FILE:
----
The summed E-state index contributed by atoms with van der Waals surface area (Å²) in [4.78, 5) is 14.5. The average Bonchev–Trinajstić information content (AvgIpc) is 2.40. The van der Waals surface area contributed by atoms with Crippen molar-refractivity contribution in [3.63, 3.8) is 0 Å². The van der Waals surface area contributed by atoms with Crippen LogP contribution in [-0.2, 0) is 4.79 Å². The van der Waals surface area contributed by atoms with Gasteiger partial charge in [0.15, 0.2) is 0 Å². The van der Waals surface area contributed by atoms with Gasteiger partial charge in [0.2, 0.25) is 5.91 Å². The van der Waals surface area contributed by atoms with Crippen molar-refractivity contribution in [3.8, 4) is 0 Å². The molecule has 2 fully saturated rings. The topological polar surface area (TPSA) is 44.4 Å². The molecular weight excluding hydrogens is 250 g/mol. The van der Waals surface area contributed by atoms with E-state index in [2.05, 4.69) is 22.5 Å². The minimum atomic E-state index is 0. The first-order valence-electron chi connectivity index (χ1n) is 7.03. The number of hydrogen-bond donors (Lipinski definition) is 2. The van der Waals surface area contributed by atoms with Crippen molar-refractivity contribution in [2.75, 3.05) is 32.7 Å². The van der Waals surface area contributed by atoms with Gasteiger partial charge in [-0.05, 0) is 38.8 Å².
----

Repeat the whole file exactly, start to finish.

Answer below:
The summed E-state index contributed by atoms with van der Waals surface area (Å²) in [4.78, 5) is 14.5. The average Bonchev–Trinajstić information content (AvgIpc) is 2.40. The van der Waals surface area contributed by atoms with Crippen molar-refractivity contribution in [3.63, 3.8) is 0 Å². The van der Waals surface area contributed by atoms with Crippen LogP contribution in [-0.2, 0) is 4.79 Å². The van der Waals surface area contributed by atoms with Gasteiger partial charge in [0.15, 0.2) is 0 Å². The van der Waals surface area contributed by atoms with Gasteiger partial charge in [0.2, 0.25) is 5.91 Å². The van der Waals surface area contributed by atoms with Crippen molar-refractivity contribution in [3.8, 4) is 0 Å². The molecule has 2 fully saturated rings. The topological polar surface area (TPSA) is 44.4 Å². The molecular weight excluding hydrogens is 250 g/mol. The van der Waals surface area contributed by atoms with E-state index in [2.05, 4.69) is 22.5 Å². The minimum atomic E-state index is 0. The first-order valence-electron chi connectivity index (χ1n) is 7.03. The number of hydrogen-bond donors (Lipinski definition) is 2. The van der Waals surface area contributed by atoms with Crippen molar-refractivity contribution in [2.75, 3.05) is 32.7 Å². The van der Waals surface area contributed by atoms with Gasteiger partial charge in [-0.05, 0) is 38.8 Å².